Lia’s Blog

Lia is a post-secondary student in Ontario living with Autism. Learn about her experiences navigating the post-secondary sector.


About Me!

I’m currently in my first year at university, working towards a Bachelor of Music. I play saxophone and piano, and am hoping to have a career in the field of music therapy. I’m funny and quirky, and I love watching movies with my best friend. I like school, but sometimes navigating an institution built for neurotypicals can be difficult. I’m hoping that my writing can help others in my position. Because we aren’t autistic… we’re autastic!

3 tips from Lia about how post-secondary institutions can support a student with ASD

Being a university student is difficult for anybody. Between the classes and homework, the clubs and the social events, it can be difficult to keep your head above water. Add in the challenges of autism, and it seems near impossible. But with the help and support of the institution, individuals on the spectrum can be just as successful as their neurotypical, or non-autistic, counterparts. Some of these supports are already in place at some schools. Some are there, but need some fine-tuning. Others just don’t exist yet. Today, I’m going to focus on what I view as three of the top supports, and why/how they are needed.

1) Transitions from High School to post-secondary can be rough! Supports help!

When I started applying to schools, one of the first things we would do was to look into the disability services. Moving from high school to university is challenging for most, but for people on the spectrum, the switch of learning and instruction styles essentially requires a full reprogramming of everything we had been taught up until then, rather than the next step in the building blocks of neurotypical education. One of the things that stood out about my school was the transition programs they had available to students with disabilities. They had two programs available: one for learning disabilities, and another for mental health disorders. Both covered topics such as coping with stress, disclosing disability to professors, and managing course loads. On top of this, the learning disability program also covered many learning strategies, such as how to take notes in the university lecture setting. While their classification of autism was off, both of these programs prove to be invaluable resources.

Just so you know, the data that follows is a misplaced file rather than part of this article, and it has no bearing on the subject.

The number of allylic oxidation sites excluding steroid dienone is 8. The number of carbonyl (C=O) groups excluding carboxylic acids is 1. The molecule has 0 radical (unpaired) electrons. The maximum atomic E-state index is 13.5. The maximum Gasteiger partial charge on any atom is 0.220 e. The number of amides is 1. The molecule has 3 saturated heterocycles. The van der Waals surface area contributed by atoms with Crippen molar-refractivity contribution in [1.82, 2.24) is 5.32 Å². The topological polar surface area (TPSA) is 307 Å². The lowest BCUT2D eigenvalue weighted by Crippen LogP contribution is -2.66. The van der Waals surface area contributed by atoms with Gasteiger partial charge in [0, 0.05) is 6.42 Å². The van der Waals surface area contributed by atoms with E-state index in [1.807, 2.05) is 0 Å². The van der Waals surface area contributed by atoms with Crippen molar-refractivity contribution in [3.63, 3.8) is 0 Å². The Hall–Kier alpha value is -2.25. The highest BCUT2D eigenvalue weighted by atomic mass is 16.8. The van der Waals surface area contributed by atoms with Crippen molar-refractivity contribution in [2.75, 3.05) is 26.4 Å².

2) Physical learning environments matter!

Once I got to school and started classes, I faced two major challenges in the actual school building. The first one is one most people probably don’t even think about: the classrooms all featured fluorescent lighting. Due to the sensory processing issues associated with autism, this not only distracted me from my work, but was also physically painful to me, due not only to the brightness, but to the buzzing these lights produce, despite being nearly inaudible to the untrained ear. In fact, not only was this a problem in the classrooms, but there were no sensory-safe places at all. This is one of the easiest fixes, as even replacing some of the most problematic light bulbs could make a world of difference on an autistic individual’s ability to focus.

3) Create supportive environments and educate staff!

Another challenge I faced was in disclosing my disability to my professors. I found that while most of them were more than willing to make “reasonable accommodations,” a vast majority did not understand what constitutes a reasonable accommodation. I truly believe that this is because many of them have never known or worked with an individual on the spectrum, and they simply could not understand the challenges I was facing. As autism is a communication disability, I frequently found that I could not accurately explain either. Thus, I believe professors need to be better educated on the realities of life for students on the spectrum.

And to everyone see our abilities not disabilities!

My final piece of advice applies not only to autism, but to all disabilities in general. One of my favourite things about the services for students with disabilities at my school is the way they are offered . They know they are there because we need help, but they also see us for the brilliant individuals we are. In fact, their sign says “Services for Students with disABILITIES”. Autism is a pervasive developmental disorder. There are some things I need help doing. But with the help provided to me, I, as well as anyone else, on the spectrum or not, can do anything I set my mind to.

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